• Posted by Califia Suntree on August 6th, 2012, 3:23 PM

    Should you find yourself en route to Mammoth, Yosemite or the eastern Sierras for a long weekend of healthy, outdoorsy activities, might I suggest that, instead, you stop in Bishop, book a motel room, and stuff your face morning til night with croissants, baguettes, and flourless chocolate Sierra Mud cookies from the Great Basin Bakery. You may come home butter-soaked and chubby, instead of tanned and fit, but you will have reveled in the best croissants this side of Paris (must try: spinach and cheese, warmed up, with a mug of strong coffee), dense, perfectly chewy sourdough, and oh those dark, gooey Sierra Muds! Our Yosemite camping trip was markedly more deluxe thanks to our Great Basin treats–their mini-baguettes made for delightful cheese sandwiches, enlivened with red pepper charred over the campfire–and now, back in pastry-deficient Santa Monica, we long mournfully for those croissants. Is 267 miles too far to drive for breakfast?

  • Posted by Califia Suntree on February 26th, 2012, 10:29 AM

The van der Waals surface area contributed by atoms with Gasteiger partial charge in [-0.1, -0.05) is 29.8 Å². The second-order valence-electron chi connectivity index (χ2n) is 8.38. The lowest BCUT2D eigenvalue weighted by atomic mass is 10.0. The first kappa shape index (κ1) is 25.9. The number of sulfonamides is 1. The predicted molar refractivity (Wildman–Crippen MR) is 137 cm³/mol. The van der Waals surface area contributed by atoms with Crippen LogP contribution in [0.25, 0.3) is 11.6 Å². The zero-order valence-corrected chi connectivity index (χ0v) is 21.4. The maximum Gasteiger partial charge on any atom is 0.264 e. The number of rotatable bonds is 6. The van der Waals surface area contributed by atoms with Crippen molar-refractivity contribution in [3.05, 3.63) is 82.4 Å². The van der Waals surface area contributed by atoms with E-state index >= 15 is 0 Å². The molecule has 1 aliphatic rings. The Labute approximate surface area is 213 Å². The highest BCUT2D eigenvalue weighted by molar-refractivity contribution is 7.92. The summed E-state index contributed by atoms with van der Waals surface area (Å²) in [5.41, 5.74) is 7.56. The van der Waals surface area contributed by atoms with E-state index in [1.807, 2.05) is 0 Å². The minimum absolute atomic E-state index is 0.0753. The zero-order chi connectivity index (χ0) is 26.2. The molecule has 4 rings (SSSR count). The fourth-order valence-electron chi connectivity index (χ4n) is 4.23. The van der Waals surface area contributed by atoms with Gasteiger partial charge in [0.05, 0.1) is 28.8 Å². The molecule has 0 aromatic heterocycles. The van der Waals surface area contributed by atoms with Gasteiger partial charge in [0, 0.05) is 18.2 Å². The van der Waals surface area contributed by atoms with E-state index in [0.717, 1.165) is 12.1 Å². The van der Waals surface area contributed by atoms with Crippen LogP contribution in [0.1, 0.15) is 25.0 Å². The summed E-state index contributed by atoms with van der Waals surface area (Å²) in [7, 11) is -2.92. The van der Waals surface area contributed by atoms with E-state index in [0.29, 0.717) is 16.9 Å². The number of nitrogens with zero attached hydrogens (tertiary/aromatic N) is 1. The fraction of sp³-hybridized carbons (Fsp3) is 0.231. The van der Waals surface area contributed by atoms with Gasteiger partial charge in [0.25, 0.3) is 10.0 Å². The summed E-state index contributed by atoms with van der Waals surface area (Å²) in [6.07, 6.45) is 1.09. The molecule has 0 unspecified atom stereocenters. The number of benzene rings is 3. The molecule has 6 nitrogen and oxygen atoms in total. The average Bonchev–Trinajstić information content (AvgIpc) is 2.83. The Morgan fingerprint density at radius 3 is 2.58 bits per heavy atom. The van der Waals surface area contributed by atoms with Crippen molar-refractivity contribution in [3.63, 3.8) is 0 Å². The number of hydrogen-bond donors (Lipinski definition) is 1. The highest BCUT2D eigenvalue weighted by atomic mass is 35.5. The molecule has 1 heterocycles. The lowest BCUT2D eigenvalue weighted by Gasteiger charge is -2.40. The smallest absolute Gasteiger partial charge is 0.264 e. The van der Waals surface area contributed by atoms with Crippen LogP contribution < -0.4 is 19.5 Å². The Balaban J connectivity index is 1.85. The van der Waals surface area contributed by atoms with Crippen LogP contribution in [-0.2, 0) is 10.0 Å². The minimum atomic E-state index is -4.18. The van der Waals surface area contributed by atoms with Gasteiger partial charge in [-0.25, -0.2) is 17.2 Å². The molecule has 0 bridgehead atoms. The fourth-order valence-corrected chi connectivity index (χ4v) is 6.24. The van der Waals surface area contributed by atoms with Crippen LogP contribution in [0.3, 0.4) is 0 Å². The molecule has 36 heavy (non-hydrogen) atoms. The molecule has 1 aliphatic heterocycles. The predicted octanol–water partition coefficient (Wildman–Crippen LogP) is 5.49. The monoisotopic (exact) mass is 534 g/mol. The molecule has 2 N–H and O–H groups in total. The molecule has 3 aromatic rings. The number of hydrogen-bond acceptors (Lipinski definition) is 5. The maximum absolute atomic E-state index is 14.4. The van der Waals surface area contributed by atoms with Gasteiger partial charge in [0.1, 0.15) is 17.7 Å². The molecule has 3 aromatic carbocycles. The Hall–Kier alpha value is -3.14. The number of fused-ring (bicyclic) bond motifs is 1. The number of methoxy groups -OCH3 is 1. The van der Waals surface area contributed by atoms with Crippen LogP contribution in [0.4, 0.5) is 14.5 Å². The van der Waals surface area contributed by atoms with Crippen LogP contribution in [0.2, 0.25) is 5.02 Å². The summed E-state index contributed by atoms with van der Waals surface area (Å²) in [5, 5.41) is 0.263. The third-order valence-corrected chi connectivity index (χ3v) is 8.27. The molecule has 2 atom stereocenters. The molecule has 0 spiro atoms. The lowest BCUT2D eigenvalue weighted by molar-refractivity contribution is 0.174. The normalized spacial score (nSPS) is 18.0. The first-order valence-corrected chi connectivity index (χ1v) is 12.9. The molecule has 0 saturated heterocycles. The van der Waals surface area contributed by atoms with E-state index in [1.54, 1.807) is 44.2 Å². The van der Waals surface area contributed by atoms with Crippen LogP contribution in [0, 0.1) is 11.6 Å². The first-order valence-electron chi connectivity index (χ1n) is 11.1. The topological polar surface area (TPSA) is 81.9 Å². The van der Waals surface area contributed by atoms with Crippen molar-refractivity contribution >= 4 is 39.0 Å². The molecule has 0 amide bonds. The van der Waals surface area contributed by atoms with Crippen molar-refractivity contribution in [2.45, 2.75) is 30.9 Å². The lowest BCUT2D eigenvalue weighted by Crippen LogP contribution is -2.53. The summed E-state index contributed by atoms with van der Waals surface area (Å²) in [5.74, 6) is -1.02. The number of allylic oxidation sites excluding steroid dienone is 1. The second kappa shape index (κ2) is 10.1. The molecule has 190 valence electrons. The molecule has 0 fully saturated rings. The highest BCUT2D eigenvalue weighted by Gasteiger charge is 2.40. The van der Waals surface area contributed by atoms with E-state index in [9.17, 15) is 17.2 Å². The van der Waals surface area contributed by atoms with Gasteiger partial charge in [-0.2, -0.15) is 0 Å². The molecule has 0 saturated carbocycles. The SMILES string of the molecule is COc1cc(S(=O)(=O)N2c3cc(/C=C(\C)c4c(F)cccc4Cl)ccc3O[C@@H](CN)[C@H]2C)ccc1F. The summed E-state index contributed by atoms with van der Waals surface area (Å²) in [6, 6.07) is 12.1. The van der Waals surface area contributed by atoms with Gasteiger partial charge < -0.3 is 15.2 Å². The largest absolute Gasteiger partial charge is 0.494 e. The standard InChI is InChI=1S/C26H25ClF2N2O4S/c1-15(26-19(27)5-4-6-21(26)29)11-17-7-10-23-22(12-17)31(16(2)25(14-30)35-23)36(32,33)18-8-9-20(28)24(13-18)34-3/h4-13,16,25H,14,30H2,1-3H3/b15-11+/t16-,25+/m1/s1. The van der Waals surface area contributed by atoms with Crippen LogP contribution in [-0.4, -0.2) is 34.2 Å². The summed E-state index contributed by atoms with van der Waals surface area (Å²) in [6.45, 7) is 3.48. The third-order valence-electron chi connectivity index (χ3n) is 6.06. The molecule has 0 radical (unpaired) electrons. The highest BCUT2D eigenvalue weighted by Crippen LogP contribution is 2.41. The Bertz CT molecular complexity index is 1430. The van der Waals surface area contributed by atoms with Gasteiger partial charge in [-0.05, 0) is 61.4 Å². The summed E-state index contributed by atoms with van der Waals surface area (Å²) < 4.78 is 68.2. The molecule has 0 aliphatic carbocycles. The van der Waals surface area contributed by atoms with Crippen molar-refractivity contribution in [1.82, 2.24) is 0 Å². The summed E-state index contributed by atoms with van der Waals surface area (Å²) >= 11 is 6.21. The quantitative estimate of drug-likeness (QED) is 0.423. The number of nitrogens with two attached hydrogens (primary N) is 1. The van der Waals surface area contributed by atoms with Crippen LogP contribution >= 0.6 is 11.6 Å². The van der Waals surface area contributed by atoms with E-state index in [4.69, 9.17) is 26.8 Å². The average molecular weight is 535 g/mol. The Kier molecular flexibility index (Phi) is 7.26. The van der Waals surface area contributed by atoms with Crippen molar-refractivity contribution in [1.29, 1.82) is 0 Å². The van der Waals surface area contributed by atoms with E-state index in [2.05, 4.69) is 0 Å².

Big congrats to Farmhouse Culture for winning this year’s Good Food Award in the Pickles category for their smoky-hot-zesty-fabulous Smoked Jalapeño Saurkraut. Santa Cruz-based Farmhouse Culture makes fantastic krauts from organic California produce, and the award is well-earned. Check out a Spooning recipe for a grilled cheddar cheese sandwich made with my top Farmhouse pick, the green apple kraut. If you want to play around with the award-winning Smoked Jalapeño kraut, try it on a turkey and Swiss cheese sandwich, or on a hot dog (mmmm), or as they suggest, use it to to make some dang tangy nachos! Check out the complete list of Good Food Award winners here.


    Good Food Winner! – Farmhouse Culture.

  • Posted by Califia Suntree on July 6th, 2010, 1:37 PM

    Summer is my favorite food season. I know, I know–I just said that spring was my favorite. But I was just caught up in the lamb and peas and fava beans. I’ve also repeatedly claimed the fall as my favorite–all that squash, and pie!–and winter, since I love pot roast and potatoes. But in summer, we grow our own bounty chez moi, and there’s just nothing can beat that.

    One of our annual harvests is the olallieberry, which winds delicately around our patio and every year gives us just enough berries to top our cereal or desserts. (An almond-milk blancmange I recently concocted was a natural fit.) I was first introduced to olallieberries when I was a kid and spent summers in Santa Cruz. We made a pilgrimage most Julys to Phipps Farm in Pescadero, CA, where we ate and picked our way through the day, and then went home purple-faced to stuff our freezer full of berries for the year to come. Read on… »

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